Microbial Ecology

, Volume 55, Issue 1, pp 152–161 | Cite as

Changes in Morphology and Elemental Composition of Vibrio splendidus Along a Gradient from Carbon-limited to Phosphate-limited Growth

  • Trond Løvdal
  • Evy F. Skjoldal
  • Mikal Heldal
  • Svein Norland
  • T. Frede Thingstad


We examined morphology, elemental composition (C, N, P), and orthophosphate-uptake efficiency in the marine heterotrophic bacterium Vibrio splendidus grown in continuous cultures. Eight chemostats were arranged along a gradient of increasing glucose concentrations in the reservoirs, shifting the limiting factor from glucose to phosphate. The content of carbon, nitrogen, and phosphorus was measured in individual cells by x-ray microanalysis using a transmission electron microscope (TEM). Cell volumes (V) were estimated from length and width measurements of unfixed, air-dried cells in TEM. There was a transition from coccoid cells in C-limited cultures toward rod-shaped cells in P-limited cultures. Cells in P-limited cultures with free glucose in the media were significantly larger than cells in glucose-depleted cultures (P < 0.0001). We found functional allometry between cellular C-, N-, and P content (in femtograms) and V (in cubic micrometers) in V. splendidus (C = 224 × V 0.89, N = 52.5 × V 0.80, P = 2 × V 0.65); i.e., larger bacteria had less elemental C, N, and P per V than smaller cells, and also less P relative to C. Biomass-specific affinity for orthophosphate uptake in large P-limited V. splendidus approached theoretical maxima predicted for uptake limited by molecular diffusion toward the cells. Comparing these theoretical values to respective values for the smaller, coccoid, C-limited V. splendidus indicated, contrary to the traditional view, that large size did not represent a trade-off when competing for the non-C-limiting nutrients.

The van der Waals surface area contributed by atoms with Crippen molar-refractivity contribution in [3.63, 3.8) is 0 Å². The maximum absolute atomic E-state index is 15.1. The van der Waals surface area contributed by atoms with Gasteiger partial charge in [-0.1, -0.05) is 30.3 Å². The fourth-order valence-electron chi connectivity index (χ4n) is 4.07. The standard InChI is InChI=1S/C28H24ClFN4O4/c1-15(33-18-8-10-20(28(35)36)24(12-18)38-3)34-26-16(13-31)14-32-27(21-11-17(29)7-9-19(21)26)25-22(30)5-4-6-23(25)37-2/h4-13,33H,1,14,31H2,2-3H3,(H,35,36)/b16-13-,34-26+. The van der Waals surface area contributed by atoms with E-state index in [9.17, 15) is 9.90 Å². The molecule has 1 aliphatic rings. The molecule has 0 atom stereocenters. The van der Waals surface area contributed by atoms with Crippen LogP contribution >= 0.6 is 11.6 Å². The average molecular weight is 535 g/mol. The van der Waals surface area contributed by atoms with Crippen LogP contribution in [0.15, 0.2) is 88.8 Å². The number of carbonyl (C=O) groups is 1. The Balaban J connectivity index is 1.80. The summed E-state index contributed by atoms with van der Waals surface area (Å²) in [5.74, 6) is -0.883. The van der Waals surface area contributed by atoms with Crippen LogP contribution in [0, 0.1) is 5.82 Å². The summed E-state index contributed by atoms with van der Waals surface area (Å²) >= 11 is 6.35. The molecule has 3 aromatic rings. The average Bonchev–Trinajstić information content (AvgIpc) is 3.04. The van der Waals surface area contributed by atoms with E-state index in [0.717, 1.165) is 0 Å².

Vibrio Soluble Reactive Phosphorus Free Glucose Cell Quota Late Logarithmic Phase 
These keywords were added by machine and not by the authors. This process is experimental and the keywords may be updated as the learning algorithm improves.



This work was supported by the Strategic Institution Programme “Patterns in Biodiversity” Contract 158936/S40 from the Research Council of Norway. The FACSCalibur flow cytometer was in part funded by a grant from The Knut and Alice Wallenberg Foundation to the Virtue program. We gratefully thank Philippe Lebaron for providing the V. splendidus culture, Tsuneo Tanaka for advice and assistance, George Jackson for providing information on diffusion literature, and Egil S. Erichsen for his assistance at the Laboratory for Electron Microscopy (LEM), Science Faculty, University of Bergen.


  1. 1.
    Bratbak, G (1985) Bacterial biovolume and biomass estimations. Appl Environ Microbiol 49: 1488–1493PubMedGoogle Scholar
  2. 2.
    Clift, R, Grace, JR, Weber, ME (1978) Bubbles, drops, and particles. Academic Press, New YorkGoogle Scholar
  3. 3.